Last Christmas was a bad one. The last time Ili and I were together was a year ago last night. We were having dinner with my mother and making Christmas plans. Ili was going to see her family on the coast on Christmas Eve. My mother, who had yet to meet her family, and I would go over Christmas Day.
Then some cosmic malevolent force interfered. We never made that trip. Ili moved her things out while I was gone a few days later. We never saw one another again. It was the end to an almost six year relationship. It was over, just like that.
Nothing has happened since to change things. Time has ceased to exist in any productive way. Nights separated by the year conflate then separate.
Last night, I sent a text to Ili that she will never get. I've not understood the childish logic of blocking me on her phone, but I imagine last night to be the reason why. I had hoped that I would hear from her sometime this year, especially now. But hope differs from belief, and I never have believed I would. That is a strange relationship between belief and hope. Even if you don't believe in divinity, you might still hope for intervention.
I no longer hold out hope, and so now I move on. I feel free now to write about things I've not allowed myself to write this year nor in the years since I met Ili. She was the reason I closed up the studio. She was a governor and then the brake on my creative output. There are things you must not think or do or say in a relationship, or so it seems. You might want to romanticize love, but it is always a compromise in the end. Tell yourself otherwise if you must, then show me how that has worked for you.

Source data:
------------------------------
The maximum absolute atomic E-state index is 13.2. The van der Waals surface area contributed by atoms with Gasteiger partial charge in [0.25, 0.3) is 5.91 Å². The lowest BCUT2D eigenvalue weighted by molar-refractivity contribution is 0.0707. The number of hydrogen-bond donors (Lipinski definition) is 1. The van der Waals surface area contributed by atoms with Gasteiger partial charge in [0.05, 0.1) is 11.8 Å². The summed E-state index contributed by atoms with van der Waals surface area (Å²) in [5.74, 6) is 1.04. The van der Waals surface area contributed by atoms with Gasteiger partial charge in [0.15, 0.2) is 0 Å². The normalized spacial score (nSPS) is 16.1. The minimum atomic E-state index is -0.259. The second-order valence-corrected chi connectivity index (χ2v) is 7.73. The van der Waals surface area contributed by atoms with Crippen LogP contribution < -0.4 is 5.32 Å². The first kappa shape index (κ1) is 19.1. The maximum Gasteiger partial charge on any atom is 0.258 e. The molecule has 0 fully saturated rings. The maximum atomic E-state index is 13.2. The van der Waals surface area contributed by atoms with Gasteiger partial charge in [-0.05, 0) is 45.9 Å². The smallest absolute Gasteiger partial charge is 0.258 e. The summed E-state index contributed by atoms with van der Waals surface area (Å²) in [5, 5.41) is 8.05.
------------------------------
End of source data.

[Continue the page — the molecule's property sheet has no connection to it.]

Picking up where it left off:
But I only speak of the passionate and not the practical variety. Ardor changes love's calculus immeasurably. Whatever might have been practical about our relationship was overwhelmed by fire.
And so. . . here we are on Covid Christmas Eve. Only those who live alone can understand the cruelty of a year's isolation and the undeniable loneliness of the holiday stolen away. I've not had the heart to watch a Christmas movie, no "Bad Santa," no "Elf," and certainly no "Love Actually." Last year, I played a bunch of old holiday shows for Ili on YouTube. We watched crazy things like Judy Garland's 1960s Christmas Special (link). It was a hoot. You might try it tonight if you are bored. Others, too. Anything from the early '60s, those last days of the postwar sensibilities and the nascent days of a new era, that time spanned by "Mad Men," "The Marvelous Mrs. Mazel," and "The Queen's Gambit."
I've decided that tonight, however, I will watch "A Very Murray Christmas" again. That and a glass of whiskey should hit the awful, empty spot.
I searched hard to find the show's emotional climax, but the clip leaves off the important prologue to the song, so I have posted both here for you now.
For those of you who have been coming here for years (since September, 2007) (link) (wow!), you know that I usually post this (link). It is one of my favorites and always makes me, well. . . weep. But this year, I've truly missed hearing this song for some reason (link), and this (link). These were songs that made Ili and I smile and laugh out loud every time we heard them. Every time. I don't think they would this year.
That is my sad confession today, but I will post something more tonight, morbid or cheery, but hopefully less mawkish and mundane.
"My God, man, pull yourself together! It is Christmas Eve! There are things to do and things that must be done. Get up and move!"
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